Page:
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Chaos Solitons Fractals ; 158: 112097, 2022 May.
Article in English | MEDLINE | ID: covidwho-1778030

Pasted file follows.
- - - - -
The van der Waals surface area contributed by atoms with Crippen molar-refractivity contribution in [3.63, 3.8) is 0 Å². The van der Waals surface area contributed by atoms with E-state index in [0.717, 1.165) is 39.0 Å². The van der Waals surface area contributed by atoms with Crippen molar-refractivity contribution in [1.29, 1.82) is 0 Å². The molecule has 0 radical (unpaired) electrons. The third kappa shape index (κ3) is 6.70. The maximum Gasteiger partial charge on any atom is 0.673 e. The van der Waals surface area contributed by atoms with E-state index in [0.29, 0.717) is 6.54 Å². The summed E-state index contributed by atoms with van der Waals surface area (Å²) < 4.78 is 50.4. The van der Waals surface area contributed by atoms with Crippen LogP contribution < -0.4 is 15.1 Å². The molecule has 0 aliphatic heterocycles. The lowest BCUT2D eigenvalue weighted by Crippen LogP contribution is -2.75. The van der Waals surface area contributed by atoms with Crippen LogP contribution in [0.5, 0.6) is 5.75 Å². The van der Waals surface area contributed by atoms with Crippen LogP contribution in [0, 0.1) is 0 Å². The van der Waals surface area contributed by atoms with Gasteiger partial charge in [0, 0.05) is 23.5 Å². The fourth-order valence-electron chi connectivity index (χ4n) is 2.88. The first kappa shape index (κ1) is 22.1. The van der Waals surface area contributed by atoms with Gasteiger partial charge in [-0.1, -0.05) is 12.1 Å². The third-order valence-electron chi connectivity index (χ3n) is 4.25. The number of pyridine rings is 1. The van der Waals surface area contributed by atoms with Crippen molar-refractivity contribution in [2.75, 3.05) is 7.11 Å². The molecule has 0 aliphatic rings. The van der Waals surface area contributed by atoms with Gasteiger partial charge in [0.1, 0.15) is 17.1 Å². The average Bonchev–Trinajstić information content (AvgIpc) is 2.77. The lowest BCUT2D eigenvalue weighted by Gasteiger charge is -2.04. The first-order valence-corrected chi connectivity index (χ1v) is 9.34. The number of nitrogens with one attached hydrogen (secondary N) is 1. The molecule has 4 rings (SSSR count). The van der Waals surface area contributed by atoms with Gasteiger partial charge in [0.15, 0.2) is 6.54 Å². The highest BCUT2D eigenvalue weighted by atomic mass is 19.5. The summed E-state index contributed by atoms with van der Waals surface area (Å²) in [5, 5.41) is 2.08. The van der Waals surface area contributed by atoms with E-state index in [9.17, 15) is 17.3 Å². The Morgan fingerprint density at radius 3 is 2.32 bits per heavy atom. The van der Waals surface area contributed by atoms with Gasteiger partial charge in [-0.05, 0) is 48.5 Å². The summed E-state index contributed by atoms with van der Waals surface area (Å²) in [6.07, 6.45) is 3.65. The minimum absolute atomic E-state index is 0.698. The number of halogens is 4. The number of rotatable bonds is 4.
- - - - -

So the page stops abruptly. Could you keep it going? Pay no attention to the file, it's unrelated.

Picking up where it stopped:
Epidemics are complex dynamical processes that are difficult to model. As revealed by the SARS-CoV-2 pandemic, the social behavior and policy decisions contribute to the rapidly changing behavior of the virus' spread during outbreaks and recessions. In practice, reliable forecasting estimations are needed, especially during early contagion stages when knowledge and data are insipient. When stochastic models are used to address the problem, it is necessary to consider new modeling strategies. Such strategies should aim to predict the different contagious phases and fast changes between recessions and outbreaks. At the same time, it is desirable to take advantage of existing modeling frameworks, knowledge and tools. In that line, we take Autoregressive models with exogenous variables (ARX) and Vector autoregressive (VAR) techniques as a basis. We then consider analogies with epidemic's differential equations to define the structure of the models. To predict recessions and outbreaks, the possibility of updating the model's parameters and stochastic structures is considered, providing non-stationarity properties and flexibility for accommodating the incoming data to the models. The Generalized-Random-Walk (GRW) and the State-Dependent-Parameter (SDP) techniques shape the parameters' variability. The stochastic structures are identified following the Akaike (AIC) criterion. The models use the daily rates of infected, death, and healed individuals, which are the most common and accurate data retrieved in the early stages. Additionally, different experiments aim to explore the individual and complementary role of these variables. The results show that although both the ARX-based and VAR-based techniques have good statistical accuracy for seven-day ahead predictions, some ARX models can anticipate outbreaks and recessions. We argue that short-time predictions for complex problems could be attained through stochastic models that mimic the fundamentals of dynamic equations, updating their parameters and structures according to incoming data.